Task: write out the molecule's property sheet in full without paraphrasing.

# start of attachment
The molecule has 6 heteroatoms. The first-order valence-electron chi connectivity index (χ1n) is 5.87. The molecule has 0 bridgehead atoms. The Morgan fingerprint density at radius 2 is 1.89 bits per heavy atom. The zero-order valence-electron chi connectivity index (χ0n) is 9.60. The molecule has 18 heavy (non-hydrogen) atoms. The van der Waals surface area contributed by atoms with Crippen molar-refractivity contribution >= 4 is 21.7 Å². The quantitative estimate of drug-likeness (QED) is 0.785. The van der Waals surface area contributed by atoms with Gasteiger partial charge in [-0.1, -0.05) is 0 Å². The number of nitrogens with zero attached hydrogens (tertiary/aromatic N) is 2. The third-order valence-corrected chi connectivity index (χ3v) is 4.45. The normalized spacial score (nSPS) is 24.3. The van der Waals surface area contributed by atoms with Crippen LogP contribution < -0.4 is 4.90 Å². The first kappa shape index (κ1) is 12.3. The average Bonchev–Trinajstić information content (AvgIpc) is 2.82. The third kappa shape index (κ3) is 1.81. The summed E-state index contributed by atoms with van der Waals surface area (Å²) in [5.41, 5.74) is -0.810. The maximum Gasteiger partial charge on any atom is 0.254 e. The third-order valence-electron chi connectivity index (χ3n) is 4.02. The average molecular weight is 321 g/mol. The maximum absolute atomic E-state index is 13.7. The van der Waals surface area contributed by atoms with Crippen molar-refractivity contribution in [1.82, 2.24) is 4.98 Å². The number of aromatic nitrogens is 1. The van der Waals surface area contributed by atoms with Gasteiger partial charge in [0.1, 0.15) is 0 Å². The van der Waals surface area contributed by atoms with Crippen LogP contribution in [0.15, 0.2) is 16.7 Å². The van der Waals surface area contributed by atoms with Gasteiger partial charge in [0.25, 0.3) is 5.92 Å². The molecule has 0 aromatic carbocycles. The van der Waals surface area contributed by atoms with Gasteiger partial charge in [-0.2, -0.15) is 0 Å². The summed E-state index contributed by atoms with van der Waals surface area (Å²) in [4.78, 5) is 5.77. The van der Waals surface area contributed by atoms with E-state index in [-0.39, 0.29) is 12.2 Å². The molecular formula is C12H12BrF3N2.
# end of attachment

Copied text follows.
The molecule has 6 heteroatoms. The first-order valence-electron chi connectivity index (χ1n) is 5.87. The molecule has 0 bridgehead atoms. The Morgan fingerprint density at radius 2 is 1.89 bits per heavy atom. The zero-order valence-electron chi connectivity index (χ0n) is 9.60. The molecule has 18 heavy (non-hydrogen) atoms. The van der Waals surface area contributed by atoms with Crippen molar-refractivity contribution >= 4 is 21.7 Å². The quantitative estimate of drug-likeness (QED) is 0.785. The van der Waals surface area contributed by atoms with Gasteiger partial charge in [-0.1, -0.05) is 0 Å². The number of nitrogens with zero attached hydrogens (tertiary/aromatic N) is 2. The third-order valence-corrected chi connectivity index (χ3v) is 4.45. The normalized spacial score (nSPS) is 24.3. The van der Waals surface area contributed by atoms with Crippen LogP contribution < -0.4 is 4.90 Å². The first kappa shape index (κ1) is 12.3. The average Bonchev–Trinajstić information content (AvgIpc) is 2.82. The third kappa shape index (κ3) is 1.81. The summed E-state index contributed by atoms with van der Waals surface area (Å²) in [5.41, 5.74) is -0.810. The maximum Gasteiger partial charge on any atom is 0.254 e. The third-order valence-electron chi connectivity index (χ3n) is 4.02. The average molecular weight is 321 g/mol. The maximum absolute atomic E-state index is 13.7. The van der Waals surface area contributed by atoms with Crippen molar-refractivity contribution in [1.82, 2.24) is 4.98 Å². The number of aromatic nitrogens is 1. The van der Waals surface area contributed by atoms with Gasteiger partial charge in [0.1, 0.15) is 0 Å². The van der Waals surface area contributed by atoms with Crippen LogP contribution in [0.15, 0.2) is 16.7 Å². The van der Waals surface area contributed by atoms with Gasteiger partial charge in [0.25, 0.3) is 5.92 Å². The molecule has 0 aromatic carbocycles. The van der Waals surface area contributed by atoms with Gasteiger partial charge in [-0.2, -0.15) is 0 Å². The summed E-state index contributed by atoms with van der Waals surface area (Å²) in [4.78, 5) is 5.77. The van der Waals surface area contributed by atoms with E-state index in [-0.39, 0.29) is 12.2 Å². The molecular formula is C12H12BrF3N2.